1. Saint Xenia of Rome, in the world Eusebia, was the only daughter of an eminent Roman senator. From her youth she loved God, and wished to avoid the marriage arranged for her. She secretly left her parental home with two servants devoted to her, and set sail upon a ship.
Through the Providence of God she met the head of the monastery of the holy Apostle Andrew in Milassa, a town of Caria (Asia Minor). She besought him to take her and her companions to Milassa. She also changed her name, calling herself Xenia [which means “stranger” or foreigner” in Greek].
At Milassa she bought land, built a church dedicated to Saint Stephen, and founded a woman’s monastery. Soon after this, Bishop Paul of Milassa made Xenia a deaconess, because of her virtuous life.
The saint helped everyone: for the destitute, she was a benefactress; for the grief-stricken, a comforter; for sinners, a guide to repentance. She possessed a deep humility, accounting herself the worst and most sinful of all.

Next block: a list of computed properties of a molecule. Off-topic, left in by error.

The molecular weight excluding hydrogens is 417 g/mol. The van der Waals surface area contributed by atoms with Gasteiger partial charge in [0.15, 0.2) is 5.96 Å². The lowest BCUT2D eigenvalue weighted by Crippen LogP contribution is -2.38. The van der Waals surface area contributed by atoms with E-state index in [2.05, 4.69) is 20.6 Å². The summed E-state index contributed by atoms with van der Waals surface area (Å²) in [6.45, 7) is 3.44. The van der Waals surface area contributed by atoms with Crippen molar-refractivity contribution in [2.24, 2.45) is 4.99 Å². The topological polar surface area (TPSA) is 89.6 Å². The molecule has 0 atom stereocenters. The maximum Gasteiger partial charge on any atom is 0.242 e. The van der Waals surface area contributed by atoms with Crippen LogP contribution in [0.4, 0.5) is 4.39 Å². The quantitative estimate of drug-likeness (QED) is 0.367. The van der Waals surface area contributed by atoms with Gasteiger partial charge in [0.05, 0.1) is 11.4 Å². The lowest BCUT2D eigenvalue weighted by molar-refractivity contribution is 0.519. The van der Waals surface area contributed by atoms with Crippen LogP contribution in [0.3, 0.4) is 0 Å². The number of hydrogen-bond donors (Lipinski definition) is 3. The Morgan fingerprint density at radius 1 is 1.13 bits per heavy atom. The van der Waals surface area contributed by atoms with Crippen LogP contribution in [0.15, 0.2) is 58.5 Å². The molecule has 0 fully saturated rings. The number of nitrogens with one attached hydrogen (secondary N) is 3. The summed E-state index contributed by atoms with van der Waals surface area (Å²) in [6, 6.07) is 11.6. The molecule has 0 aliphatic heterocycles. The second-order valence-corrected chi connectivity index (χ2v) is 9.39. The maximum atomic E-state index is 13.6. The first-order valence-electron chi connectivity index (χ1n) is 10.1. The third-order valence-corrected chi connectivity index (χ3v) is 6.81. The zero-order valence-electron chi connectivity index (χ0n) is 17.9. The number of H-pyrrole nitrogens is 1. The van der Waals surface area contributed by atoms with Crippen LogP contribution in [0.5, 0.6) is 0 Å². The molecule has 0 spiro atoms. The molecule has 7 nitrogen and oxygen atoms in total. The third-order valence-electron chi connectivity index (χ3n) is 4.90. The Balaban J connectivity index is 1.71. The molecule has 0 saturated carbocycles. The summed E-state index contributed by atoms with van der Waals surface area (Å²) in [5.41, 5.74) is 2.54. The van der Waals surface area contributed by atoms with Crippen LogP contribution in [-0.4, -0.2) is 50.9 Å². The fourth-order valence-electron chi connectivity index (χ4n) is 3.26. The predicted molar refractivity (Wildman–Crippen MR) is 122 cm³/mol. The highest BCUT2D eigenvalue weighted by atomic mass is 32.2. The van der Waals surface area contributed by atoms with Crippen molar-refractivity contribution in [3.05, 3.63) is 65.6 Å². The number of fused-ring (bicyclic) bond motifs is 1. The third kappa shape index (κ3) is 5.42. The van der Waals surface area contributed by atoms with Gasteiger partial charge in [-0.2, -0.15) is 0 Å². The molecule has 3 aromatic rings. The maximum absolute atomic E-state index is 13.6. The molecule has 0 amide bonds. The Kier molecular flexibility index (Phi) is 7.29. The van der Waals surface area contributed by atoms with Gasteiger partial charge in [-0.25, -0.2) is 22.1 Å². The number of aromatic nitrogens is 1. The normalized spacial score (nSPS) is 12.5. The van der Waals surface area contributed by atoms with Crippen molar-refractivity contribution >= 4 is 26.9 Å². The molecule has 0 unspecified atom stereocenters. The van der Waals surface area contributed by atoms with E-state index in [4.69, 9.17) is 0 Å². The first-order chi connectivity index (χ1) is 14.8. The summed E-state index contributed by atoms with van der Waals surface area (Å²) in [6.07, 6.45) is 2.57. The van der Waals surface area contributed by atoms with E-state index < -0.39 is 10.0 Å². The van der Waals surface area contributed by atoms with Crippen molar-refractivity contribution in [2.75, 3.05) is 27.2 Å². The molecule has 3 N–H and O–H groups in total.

In her ascetic deeds she was guided by the counsels of the Palestinian ascetic, Saint Euthymius. The sublime life of Saint Xenia drew many souls to Christ. The holy virgin died in 450 while she was praying.
During her funeral, a luminous wreath of stars surrounding a radiant cross appeared over the monastery in the heavens. This sign accompanied the body of the saint when it was carried into the city, and remained until the saint’s burial. Many of the sick received healing after touching the relics of the saint..
2. Saint Philon, Bishop of Kolpasteia (Crete), died peacefully in the fifth century. He wrote a commentary on the Pentateuch, and on the Song of Songs.
Tr by oca.org